By LA Weekly
By Henry Rollins
By Weekly Photographers
By Shea Serrano
By Nate "Igor" Smith
By Dan Weiss
By Erica E. Phillips
By Kai Flanders
In ‘95, the seductive moans of Billie Holiday look-alike Amel Larrieux seemed to float out of nowhere, so scarce was the advance word on her neo-soul duo Groove Theory’s self-titled debut album. Fact is, Larrieux and fellow groover Bryce Wilson didn‘t need the hype; their Groove Theory quickly charted gold, pushed by the single “Tell Me,” which, strangely, was one of the record’s weakest tracks. The hip-hop-brushed “Tell Me” wasn‘t bad; it just didn’t hold a candle to the underplayed, richer moments found elsewhere on the album. Mildly reminiscent of the Isleys‘ laid-back brand of R&B yet nursing a jazzy improvisational element in the arrangements, the duo’s music accented Larrieux‘s melodious, earthy croons like a love letter sealed with a kiss.
With her solo Infinite Possibilities, Larrieux leaves no doubt that her brief stint with Groove Theory served merely as a noteworthy prelude. On her own, the silky-voiced siren rapturously blends pan-cultural black-coffee soul topped off with generous dollops of African and Middle Eastern tones. But it’s Larrieux‘s unwavering love affair with jazz that anchors this set. Opening with “Get Up,” the singer kneads cool cocktail delivery into buttery scat while dusky keyboard and brushed cymbals shimmer in the background. Larrieux traverses the self-realization realms in “I’n‘I,” a song inspired by the infamous quote of a fashion editor several years ago who, when asked about the scarcity of black cover models, said she knew of very few who were “pretty enough.” Taking the definition of black beauty into her own hands, Larrieux caresses the melody with “They cannot define beauty to mesomeone else’s eyes don‘t see what I see.” She wastes little time on verbal payback, choosing instead to chart a sensuous and eclectic musical path across the rest of the eight tracks on the album.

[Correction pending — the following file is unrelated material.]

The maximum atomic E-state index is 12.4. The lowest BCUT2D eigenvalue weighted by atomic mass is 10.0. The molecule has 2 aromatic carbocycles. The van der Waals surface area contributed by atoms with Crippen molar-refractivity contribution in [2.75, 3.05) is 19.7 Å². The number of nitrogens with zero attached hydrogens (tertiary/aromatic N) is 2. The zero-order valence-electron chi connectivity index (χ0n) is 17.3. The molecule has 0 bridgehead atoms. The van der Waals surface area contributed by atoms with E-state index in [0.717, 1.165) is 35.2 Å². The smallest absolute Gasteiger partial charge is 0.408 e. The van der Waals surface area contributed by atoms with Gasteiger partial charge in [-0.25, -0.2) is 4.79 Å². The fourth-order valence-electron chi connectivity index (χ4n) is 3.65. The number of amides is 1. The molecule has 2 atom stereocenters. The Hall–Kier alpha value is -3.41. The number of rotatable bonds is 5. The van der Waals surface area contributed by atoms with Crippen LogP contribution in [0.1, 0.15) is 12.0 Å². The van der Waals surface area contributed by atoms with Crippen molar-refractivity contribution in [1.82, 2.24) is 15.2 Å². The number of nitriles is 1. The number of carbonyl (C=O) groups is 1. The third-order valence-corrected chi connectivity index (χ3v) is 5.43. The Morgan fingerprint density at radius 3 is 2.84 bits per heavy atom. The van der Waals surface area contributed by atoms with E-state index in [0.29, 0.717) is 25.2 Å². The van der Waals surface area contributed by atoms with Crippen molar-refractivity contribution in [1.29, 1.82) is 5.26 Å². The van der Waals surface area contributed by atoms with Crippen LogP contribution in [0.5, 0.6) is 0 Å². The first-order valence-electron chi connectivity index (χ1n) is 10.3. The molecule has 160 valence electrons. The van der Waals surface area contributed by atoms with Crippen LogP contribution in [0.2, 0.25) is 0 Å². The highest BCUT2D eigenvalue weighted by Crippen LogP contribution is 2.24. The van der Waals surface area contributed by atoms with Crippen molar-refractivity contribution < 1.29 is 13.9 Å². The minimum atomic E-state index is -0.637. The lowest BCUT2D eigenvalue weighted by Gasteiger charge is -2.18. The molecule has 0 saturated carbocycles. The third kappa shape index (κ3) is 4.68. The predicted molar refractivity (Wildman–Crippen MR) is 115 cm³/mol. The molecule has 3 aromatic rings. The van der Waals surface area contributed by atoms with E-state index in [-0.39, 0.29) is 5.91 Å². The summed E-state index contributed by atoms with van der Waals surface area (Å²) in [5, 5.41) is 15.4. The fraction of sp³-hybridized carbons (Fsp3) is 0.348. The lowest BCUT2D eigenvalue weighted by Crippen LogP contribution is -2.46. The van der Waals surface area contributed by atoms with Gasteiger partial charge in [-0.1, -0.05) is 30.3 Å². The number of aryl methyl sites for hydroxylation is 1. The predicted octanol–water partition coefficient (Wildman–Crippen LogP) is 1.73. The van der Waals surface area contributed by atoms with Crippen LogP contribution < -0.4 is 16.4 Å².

Conjuring jazz greats and contemporary soul eclectics from Holiday to Les Nubians, other gems include the groove-savvy heartache of “Sweet Misery” and the lazy funk of “Searchin’ for My Soul.” Larrieux handles the gospel-washed “Even If” with a world-weary tenderness before a segue back into the familiar terrain of jazz with the fusion piece “Infinite Possibilities” and a head-boppin‘ scat fest on the Middle Eastern melody “Down.” Co-produced with her husband, Laru Larrieux, Amel Larrieux’s Infinite Possibilities boldly marks the entrance of a true singer, one of the best-ever stylists to emerge from the new school of soul.
Amel Larrieux performs at Vynyl on Friday, February 25.